Talk Talk Talk Talk Talk Myself to Death: New Trends in Book Shows?

Friday, June 05, 2009

New Trends in Book Shows?

Since I didn't actually attend this year, I haven't had much to say about BEA. Reports I've heard back from those who were there described a subdued show, which matches with much of what I've read online. One attendee talked about the specter of kindle that he could feel pervading the show, keeping everyone looking over their shoulder. Certainly it's hard to avoid questioning the future of the show (even if we try our best to avoid the equally obvious uncertain future of book publishing in general).

Peggy Burns, associate publisher of Drawn & Quarterly comics, didn't go to the show, either. Earlier this week at the D&Q blog, she explained why. It's true that BEA is extremely expensive if you're setting up a display, and if you're a small press, at some point you have to start thinking about diminishing returns. But Peggy also discusses the possibility of book shows for consumers, which may be more effective for smaller publishing concerns.

All of which brings us to the annual Printers Row Lit Fest, which puts on a consumer book show in downtown Chicago this weekend. There are two full days of events and talks on Saturday and Sunday, as well as plenty of booths for publishers and booksellers alike. Drawn & Quarterly will be there, along with some comics programming: Lynda Barry and Chris Ware share a stage to talk; Ivan Brunetti, book designer Chip Kidd, and author David Hadju (The Ten-Cent Plague: The Great Comic-Book Scare and How It Changed America) discuss the form; and Harvey Pekar talks about two different books on Saturday and Sunday, his adaptation of Studs Terkel's Working and his graphic history of the Beats. Neil Gaiman, who still has a finger or two in comics, will also be there, but not surprisingly, tickets are no longer available for his presentation (although no-show tickets will be released 15 minutes beforehand--it's all free, so it's very possible that some people who reserved won't show up). I haven't figured out exactly what my plans for the weekend will be yet, but it seems hard to go wrong in attending. The future of book trade shows? It could be along these lines.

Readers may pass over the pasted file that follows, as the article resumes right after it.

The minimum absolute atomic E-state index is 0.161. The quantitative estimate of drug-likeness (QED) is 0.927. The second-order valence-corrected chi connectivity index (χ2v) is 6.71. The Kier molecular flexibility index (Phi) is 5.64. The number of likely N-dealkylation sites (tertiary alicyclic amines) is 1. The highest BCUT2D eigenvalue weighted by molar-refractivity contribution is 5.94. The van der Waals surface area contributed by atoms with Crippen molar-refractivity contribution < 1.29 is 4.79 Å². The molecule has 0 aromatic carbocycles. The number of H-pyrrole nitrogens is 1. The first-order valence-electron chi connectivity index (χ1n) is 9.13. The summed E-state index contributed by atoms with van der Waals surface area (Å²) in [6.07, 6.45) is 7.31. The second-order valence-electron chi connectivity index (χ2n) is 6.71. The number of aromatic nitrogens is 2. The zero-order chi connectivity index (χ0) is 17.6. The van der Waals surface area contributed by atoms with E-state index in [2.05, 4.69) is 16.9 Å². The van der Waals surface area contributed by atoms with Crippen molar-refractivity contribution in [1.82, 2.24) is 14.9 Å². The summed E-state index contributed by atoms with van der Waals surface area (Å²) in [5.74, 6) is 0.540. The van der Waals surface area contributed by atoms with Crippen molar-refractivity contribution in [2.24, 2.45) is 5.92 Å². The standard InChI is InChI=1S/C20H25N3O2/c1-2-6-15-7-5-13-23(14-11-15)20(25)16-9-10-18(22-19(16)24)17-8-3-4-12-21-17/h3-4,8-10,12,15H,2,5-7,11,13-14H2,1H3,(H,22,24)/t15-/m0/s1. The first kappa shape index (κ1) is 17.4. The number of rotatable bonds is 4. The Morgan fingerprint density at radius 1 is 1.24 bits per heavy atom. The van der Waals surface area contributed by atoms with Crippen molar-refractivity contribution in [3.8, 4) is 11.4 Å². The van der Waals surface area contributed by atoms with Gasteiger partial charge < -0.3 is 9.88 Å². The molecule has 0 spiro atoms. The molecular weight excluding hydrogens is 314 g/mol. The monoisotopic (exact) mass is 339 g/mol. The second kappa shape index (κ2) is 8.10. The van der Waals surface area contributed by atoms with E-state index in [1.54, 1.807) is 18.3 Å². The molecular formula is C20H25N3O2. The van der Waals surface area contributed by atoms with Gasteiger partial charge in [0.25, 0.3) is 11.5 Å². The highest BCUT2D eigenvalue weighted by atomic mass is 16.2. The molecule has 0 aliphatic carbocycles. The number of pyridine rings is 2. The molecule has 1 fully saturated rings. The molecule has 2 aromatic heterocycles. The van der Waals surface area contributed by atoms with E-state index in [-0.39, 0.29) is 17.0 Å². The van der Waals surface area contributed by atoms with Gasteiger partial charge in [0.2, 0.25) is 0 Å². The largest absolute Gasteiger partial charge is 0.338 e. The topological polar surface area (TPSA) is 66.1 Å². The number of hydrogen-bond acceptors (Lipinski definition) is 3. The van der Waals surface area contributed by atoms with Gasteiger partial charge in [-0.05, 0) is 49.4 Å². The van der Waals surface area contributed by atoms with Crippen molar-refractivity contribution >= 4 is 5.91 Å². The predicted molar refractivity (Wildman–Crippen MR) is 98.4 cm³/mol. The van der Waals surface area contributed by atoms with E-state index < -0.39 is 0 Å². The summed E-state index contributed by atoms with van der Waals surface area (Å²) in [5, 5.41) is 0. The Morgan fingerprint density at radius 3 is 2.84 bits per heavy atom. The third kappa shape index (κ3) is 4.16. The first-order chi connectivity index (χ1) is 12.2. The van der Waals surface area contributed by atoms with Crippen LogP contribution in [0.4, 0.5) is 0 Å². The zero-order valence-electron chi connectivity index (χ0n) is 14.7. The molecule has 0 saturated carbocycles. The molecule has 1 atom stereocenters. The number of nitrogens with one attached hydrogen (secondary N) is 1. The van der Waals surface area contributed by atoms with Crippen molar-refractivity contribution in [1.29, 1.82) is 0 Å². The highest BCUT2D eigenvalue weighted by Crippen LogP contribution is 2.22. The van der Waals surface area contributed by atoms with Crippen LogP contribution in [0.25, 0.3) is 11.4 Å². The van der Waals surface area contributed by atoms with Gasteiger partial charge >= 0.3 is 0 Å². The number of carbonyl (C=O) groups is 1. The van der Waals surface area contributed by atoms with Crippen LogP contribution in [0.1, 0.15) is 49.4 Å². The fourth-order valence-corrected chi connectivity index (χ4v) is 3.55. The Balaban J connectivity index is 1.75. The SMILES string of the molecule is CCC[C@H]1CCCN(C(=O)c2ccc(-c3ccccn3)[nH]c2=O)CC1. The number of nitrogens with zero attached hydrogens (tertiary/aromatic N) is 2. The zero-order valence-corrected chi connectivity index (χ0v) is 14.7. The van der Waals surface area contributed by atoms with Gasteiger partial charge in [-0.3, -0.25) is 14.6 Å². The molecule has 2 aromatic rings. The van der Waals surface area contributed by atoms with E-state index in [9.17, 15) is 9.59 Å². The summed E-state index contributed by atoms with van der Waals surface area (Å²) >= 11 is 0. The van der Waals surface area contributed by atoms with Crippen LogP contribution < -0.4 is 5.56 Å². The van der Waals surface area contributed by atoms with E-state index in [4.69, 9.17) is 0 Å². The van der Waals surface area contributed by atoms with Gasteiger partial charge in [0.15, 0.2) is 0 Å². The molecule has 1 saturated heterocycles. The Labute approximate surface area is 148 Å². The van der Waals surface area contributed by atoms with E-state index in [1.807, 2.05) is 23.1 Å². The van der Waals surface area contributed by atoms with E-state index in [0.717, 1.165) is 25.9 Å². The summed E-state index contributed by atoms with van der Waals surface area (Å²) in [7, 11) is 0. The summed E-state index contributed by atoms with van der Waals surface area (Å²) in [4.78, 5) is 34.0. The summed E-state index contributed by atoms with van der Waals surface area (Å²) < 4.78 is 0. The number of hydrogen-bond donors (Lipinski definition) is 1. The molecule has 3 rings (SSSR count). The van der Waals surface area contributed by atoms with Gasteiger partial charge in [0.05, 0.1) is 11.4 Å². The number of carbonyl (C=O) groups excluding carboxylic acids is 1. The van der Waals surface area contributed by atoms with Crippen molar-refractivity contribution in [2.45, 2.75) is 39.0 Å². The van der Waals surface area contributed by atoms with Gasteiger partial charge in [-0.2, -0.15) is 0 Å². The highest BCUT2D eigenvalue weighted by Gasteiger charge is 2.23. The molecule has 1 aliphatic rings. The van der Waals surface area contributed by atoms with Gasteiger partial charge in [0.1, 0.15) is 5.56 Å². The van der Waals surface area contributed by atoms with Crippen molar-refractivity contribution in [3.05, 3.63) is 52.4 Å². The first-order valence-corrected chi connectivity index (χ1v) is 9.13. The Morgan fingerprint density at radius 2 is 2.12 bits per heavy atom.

Speaking of Printer's Row Lit Fest, it appears that Talk Talk Talk Talk Talk pal Stu Shea has sold out. It's been said that every person has a price, and if that's the case, it appears Stu hasn't been offered his yet--his integrity is intact. No, he's part of a "Cubbie Blues" panel with Sara Paretsky and James Finn Garner, among others, which also has also run through its free tickets. As with Neil Gaiman, a few tickets may become available just before the panel begins. For those of us who still can't get in, then I guess we'd better keep our eyes open for YouTube video.


At 8:14 AM, June 05, 2009, Blogger Stuart Shea said...

I believe that 99.4% of the people coming to the panel are coming to see Sara Paretsky.

At 9:17 AM, June 05, 2009, Anonymous Doug said...

But Stu, it's not what gets them in the door, it's what they see once they're there that matters.

At 12:35 PM, June 05, 2009, Anonymous frankieV2 said...

He's right. It's not where you start it's where you finish.


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